Those of us who teach public administration and policy proceed on the (generally unarticulated) assumption that policy debates are “evidence-based”–that is, that parties to the discussion begin with a general agreement about the nature of the argument–should we pass this bill, which will do X or Y? Should we contract out this function to a for-profit or non-profit entity? We may see the merits and demerits of the proposed action differently, but we assume a “reality based” starting point.
Increasingly, however, in this age of talk radio, internet arguments and diminishing reach of traditional news sources, we aren’t starting from the same reality. The current debate about healthcare reform is a good example: reasonable people can and will differ over the wisdom or effectiveness of the various proposals on the table, but much of the rhetoric being employed “assumes facts not in evidence,” as we lawyers like to put it.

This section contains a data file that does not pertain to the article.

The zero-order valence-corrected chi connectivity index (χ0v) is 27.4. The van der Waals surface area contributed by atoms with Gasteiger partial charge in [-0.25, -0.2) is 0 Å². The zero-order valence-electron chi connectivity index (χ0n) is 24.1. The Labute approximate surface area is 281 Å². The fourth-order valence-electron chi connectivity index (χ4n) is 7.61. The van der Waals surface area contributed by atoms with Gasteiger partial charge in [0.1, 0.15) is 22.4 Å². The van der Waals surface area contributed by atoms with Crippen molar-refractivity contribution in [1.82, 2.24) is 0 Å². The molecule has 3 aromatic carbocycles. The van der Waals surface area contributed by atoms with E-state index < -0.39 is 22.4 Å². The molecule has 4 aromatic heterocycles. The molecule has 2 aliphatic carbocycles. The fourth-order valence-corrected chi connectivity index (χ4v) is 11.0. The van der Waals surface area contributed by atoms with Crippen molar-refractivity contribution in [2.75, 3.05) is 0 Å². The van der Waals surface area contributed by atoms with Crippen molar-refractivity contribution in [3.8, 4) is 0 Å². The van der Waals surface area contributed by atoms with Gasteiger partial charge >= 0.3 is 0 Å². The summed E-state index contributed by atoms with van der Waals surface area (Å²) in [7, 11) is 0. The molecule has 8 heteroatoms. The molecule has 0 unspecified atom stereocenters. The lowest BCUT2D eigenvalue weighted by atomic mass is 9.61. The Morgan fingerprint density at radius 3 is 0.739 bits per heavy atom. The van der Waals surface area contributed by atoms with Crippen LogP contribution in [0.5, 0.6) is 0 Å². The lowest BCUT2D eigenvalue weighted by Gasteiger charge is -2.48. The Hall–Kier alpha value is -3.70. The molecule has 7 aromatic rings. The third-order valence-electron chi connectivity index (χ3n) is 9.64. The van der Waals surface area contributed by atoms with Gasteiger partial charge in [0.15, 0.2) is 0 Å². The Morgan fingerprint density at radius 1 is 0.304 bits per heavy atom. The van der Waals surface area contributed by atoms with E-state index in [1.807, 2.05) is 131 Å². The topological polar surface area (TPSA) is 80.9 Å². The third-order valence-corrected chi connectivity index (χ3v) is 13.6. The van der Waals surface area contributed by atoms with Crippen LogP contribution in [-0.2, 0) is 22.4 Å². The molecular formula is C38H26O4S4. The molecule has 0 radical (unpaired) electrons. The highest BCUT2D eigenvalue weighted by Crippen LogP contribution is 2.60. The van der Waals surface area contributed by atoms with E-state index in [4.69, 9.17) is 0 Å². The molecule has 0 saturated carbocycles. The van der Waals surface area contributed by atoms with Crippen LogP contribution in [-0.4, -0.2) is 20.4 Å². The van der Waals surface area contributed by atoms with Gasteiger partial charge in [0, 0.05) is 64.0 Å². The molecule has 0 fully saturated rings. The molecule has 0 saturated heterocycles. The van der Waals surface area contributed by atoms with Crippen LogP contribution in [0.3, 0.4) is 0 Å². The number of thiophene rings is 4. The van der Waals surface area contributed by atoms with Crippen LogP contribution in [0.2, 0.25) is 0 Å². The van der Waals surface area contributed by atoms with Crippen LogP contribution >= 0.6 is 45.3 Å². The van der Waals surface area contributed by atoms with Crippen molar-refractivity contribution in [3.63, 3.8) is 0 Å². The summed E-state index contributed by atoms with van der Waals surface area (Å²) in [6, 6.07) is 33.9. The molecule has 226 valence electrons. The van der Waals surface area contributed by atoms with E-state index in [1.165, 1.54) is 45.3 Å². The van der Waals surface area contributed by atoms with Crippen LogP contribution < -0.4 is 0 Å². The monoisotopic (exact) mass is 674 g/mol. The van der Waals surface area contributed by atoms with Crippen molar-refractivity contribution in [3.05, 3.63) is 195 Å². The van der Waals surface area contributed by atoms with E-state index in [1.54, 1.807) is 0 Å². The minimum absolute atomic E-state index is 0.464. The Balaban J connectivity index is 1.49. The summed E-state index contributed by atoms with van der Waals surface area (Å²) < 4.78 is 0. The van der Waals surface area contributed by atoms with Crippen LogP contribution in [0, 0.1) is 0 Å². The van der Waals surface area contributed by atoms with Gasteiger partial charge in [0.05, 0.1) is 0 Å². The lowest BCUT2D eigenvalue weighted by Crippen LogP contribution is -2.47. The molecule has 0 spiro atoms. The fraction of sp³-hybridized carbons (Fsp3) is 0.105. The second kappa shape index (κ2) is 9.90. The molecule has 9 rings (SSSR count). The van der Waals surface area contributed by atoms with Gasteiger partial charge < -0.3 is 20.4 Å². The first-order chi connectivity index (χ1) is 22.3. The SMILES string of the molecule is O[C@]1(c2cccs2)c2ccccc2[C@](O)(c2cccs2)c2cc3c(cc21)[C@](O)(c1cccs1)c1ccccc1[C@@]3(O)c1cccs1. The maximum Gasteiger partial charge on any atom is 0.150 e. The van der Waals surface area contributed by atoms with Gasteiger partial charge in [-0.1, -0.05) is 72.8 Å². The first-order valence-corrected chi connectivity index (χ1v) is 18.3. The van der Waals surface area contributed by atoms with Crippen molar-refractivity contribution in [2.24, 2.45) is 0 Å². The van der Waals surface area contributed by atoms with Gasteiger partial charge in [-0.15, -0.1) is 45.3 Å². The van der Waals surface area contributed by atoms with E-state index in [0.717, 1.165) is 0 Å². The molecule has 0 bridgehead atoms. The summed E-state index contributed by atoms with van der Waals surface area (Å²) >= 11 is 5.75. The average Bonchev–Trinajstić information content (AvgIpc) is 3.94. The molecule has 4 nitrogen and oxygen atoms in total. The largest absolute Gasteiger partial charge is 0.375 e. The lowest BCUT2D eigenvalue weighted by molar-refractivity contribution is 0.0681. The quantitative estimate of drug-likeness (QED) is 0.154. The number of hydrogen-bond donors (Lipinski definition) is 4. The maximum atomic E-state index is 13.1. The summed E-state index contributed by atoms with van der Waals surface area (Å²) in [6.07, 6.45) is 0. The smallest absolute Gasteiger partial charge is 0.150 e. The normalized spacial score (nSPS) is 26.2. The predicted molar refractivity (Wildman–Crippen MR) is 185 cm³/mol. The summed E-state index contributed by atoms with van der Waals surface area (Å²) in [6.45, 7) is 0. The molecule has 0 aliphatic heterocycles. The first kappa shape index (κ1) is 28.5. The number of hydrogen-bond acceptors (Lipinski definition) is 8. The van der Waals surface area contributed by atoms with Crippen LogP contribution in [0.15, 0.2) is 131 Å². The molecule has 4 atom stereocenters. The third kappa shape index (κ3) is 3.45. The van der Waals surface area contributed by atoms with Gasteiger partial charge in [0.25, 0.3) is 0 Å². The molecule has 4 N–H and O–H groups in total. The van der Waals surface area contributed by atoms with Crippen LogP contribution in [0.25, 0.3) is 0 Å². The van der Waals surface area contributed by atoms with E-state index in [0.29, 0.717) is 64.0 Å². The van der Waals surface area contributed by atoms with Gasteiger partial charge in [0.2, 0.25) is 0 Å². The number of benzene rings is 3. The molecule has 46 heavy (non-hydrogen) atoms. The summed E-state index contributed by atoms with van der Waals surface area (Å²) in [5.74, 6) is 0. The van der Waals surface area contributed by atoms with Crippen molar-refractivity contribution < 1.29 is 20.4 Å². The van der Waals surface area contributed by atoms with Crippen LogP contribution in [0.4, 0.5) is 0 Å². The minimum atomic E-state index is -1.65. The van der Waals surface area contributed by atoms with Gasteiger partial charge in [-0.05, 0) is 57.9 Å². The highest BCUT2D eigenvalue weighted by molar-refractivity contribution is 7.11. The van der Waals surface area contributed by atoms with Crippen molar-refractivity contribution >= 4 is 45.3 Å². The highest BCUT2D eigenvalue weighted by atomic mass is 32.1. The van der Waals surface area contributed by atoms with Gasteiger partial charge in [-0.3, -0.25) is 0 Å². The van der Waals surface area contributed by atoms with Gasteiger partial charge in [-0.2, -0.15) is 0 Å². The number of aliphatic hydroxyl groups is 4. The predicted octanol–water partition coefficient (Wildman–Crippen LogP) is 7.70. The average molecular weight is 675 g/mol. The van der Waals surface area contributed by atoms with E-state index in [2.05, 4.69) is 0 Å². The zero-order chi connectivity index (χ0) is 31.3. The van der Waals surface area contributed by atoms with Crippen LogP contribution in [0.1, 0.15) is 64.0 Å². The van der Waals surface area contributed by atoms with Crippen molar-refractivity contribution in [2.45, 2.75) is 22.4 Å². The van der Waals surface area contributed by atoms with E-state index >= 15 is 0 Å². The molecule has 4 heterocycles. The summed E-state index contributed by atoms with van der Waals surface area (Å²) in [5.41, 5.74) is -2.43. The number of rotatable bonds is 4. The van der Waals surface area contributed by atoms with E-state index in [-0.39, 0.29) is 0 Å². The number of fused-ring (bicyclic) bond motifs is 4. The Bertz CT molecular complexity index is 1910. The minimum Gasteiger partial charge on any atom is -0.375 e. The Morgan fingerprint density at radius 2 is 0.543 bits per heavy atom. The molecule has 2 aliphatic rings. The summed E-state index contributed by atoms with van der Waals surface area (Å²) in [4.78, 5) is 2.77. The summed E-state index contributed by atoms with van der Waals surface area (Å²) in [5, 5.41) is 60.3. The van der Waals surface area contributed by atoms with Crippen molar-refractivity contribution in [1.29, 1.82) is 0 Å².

The question for the classroom is how to help students deal with and analyze a policymaking process that is increasingly chaotic and unreasonable–a process in which participants do not engage with the arguments involved, but seemingly talk over each other. If, as a popular book title suggests, men are from Mars and women from Venus, have we come to a point at which liberals are from Pluto and conservatives are from Alpha Centuri ?